Primary Care Physicians’ Decisions to Perform Flexible Sigmoidoscopy

Authors

  • James D. Lewis MD, MSCE,

    1. Division of Gastroenterology, Philadelphia, Pa.
    2. Center for Clinical Epidemiology and Biostatistics, Philadelphia, Pa.
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  • David A. Asch MD, MBA,

    1. Center for Clinical Epidemiology and Biostatistics, Philadelphia, Pa.
    2. Division of General Internal Medicine, Philadelphia, Pa.
    3. Leonard Davis Institute of Health Economics, Philadelphia, Pa.
    4. University of Pennsylvania, Philadelphia, Pa, and Philadelphia Veterans Affairs Medical Center, Philadelphia, Pa.
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  • Gregory G. Ginsberg MD,

    1. Division of Gastroenterology, Philadelphia, Pa.
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  • Timothy C. Hoops MD,

    1. Division of Gastroenterology, Philadelphia, Pa.
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  • Michael L. Kochman MD,

    1. Division of Gastroenterology, Philadelphia, Pa.
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  • Warren B. Bilker PhD,

    1. Center for Clinical Epidemiology and Biostatistics, Philadelphia, Pa.
    2. Department of Biostatistics and Epidemiology, Philadelphia, Pa.
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  • Brian L. Strom MD, MPH

    1. Center for Clinical Epidemiology and Biostatistics, Philadelphia, Pa.
    2. Division of General Internal Medicine, Philadelphia, Pa.
    3. Leonard Davis Institute of Health Economics, Philadelphia, Pa.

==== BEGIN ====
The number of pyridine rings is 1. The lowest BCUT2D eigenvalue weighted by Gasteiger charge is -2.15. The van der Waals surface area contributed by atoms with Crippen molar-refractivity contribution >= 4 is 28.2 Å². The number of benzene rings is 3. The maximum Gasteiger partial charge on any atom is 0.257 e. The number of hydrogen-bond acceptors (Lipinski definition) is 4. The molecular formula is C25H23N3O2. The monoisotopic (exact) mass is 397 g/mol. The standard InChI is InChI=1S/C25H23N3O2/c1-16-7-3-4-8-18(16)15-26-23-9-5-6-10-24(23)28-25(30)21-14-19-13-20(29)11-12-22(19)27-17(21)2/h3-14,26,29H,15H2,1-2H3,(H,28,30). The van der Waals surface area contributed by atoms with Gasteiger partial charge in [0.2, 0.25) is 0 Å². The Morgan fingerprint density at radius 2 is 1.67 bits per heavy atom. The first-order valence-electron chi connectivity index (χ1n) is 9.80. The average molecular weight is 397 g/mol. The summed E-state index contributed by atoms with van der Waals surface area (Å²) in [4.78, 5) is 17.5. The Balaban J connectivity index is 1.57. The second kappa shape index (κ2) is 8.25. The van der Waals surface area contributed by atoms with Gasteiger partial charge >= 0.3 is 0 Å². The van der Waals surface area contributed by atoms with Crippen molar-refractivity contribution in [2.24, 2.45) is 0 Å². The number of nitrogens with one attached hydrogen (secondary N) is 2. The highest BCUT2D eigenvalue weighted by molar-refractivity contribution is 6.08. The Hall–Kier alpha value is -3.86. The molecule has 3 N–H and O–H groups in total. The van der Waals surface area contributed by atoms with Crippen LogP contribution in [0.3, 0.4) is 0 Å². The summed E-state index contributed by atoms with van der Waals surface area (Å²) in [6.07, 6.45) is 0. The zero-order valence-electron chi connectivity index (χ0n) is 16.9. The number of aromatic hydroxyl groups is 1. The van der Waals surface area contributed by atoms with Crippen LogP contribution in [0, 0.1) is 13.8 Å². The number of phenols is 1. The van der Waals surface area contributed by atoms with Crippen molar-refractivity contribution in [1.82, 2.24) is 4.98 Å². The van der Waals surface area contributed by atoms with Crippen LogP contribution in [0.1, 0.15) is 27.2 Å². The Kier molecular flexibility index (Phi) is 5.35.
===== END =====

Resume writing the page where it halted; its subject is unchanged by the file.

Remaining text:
4. Department of Biostatistics and Epidemiology, Philadelphia, Pa.
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Address correspondence and reprint requests to Dr. Lewis: University of Pennsylvania, Center for Clinical Epidemiology and Biostatistics, 8th Floor, Blockley Hall, 423 Guardian Dr., Philadelphia, PA 19104.

Abstract

OBJECTIVE: This study was designed to identify factors that influence primary care physicians’ willingness to perform flexible sigmoidoscopy.

MEASUREMENTS: Using a mailed questionnaire, we surveyed all 161 primary care physicians participating in a large health care system. We obtained information on training, current practice patterns, beliefs about screening for colorectal cancer, and the influence of various factors on their decision whether or not to perform flexible sigmoidoscopy in practice.

MAIN RESULTS: Of the 131 physicians included in the analysis, 68 (52%) reported training in flexible sigmoidoscopy, of whom 36 (53%) were currently performing flexible sigmoidoscopy in practice. Time required to perform flexible sigmoidoscopy, availability of adequately trained staff, and availability of flexible sigmoidoscopy services provided by other clinicians were identified most often as reasons not to perform the procedure in practice. Male physicians were more likely than female physicians to report either performing flexible sigmoidoscopy or desiring to train to perform flexible sigmoidoscopy (odds ratio 2.61; 95% confidence interval 1.10, 6.23). This observed difference appears to be mediated through different weighting of decision criteria by male and female physicians.

CONCLUSIONS: Approximately half of these primary care physicians trained in flexible sigmoidoscopy chose not to perform this procedure in practice. Self-perceived inefficiency in performing office-based flexible sigmoidoscopy deterred many of these physicians from providing this service for their patients.

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